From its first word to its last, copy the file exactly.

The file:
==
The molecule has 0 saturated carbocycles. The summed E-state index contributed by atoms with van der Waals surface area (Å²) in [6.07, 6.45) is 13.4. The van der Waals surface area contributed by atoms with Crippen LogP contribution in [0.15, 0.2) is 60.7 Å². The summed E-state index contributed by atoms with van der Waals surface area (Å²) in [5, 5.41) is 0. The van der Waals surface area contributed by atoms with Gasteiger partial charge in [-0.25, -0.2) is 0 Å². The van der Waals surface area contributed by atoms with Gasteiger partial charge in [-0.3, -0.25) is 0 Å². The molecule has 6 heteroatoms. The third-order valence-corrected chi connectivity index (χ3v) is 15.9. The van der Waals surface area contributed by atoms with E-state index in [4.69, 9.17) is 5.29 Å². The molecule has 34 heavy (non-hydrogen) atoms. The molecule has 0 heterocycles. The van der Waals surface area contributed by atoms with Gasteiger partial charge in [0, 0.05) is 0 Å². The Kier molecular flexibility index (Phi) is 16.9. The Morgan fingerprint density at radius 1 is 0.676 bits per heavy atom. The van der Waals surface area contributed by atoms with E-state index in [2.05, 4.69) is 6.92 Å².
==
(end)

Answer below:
The molecule has 0 saturated carbocycles. The summed E-state index contributed by atoms with van der Waals surface area (Å²) in [6.07, 6.45) is 13.4. The van der Waals surface area contributed by atoms with Crippen LogP contribution in [0.15, 0.2) is 60.7 Å². The summed E-state index contributed by atoms with van der Waals surface area (Å²) in [5, 5.41) is 0. The van der Waals surface area contributed by atoms with Gasteiger partial charge in [-0.25, -0.2) is 0 Å². The van der Waals surface area contributed by atoms with Gasteiger partial charge in [-0.3, -0.25) is 0 Å². The molecule has 6 heteroatoms. The third-order valence-corrected chi connectivity index (χ3v) is 15.9. The van der Waals surface area contributed by atoms with E-state index in [4.69, 9.17) is 5.29 Å². The molecule has 34 heavy (non-hydrogen) atoms. The molecule has 0 heterocycles. The van der Waals surface area contributed by atoms with Gasteiger partial charge in [0, 0.05) is 0 Å². The Kier molecular flexibility index (Phi) is 16.9. The Morgan fingerprint density at radius 1 is 0.676 bits per heavy atom. The van der Waals surface area contributed by atoms with E-state index in [2.05, 4.69) is 6.92 Å².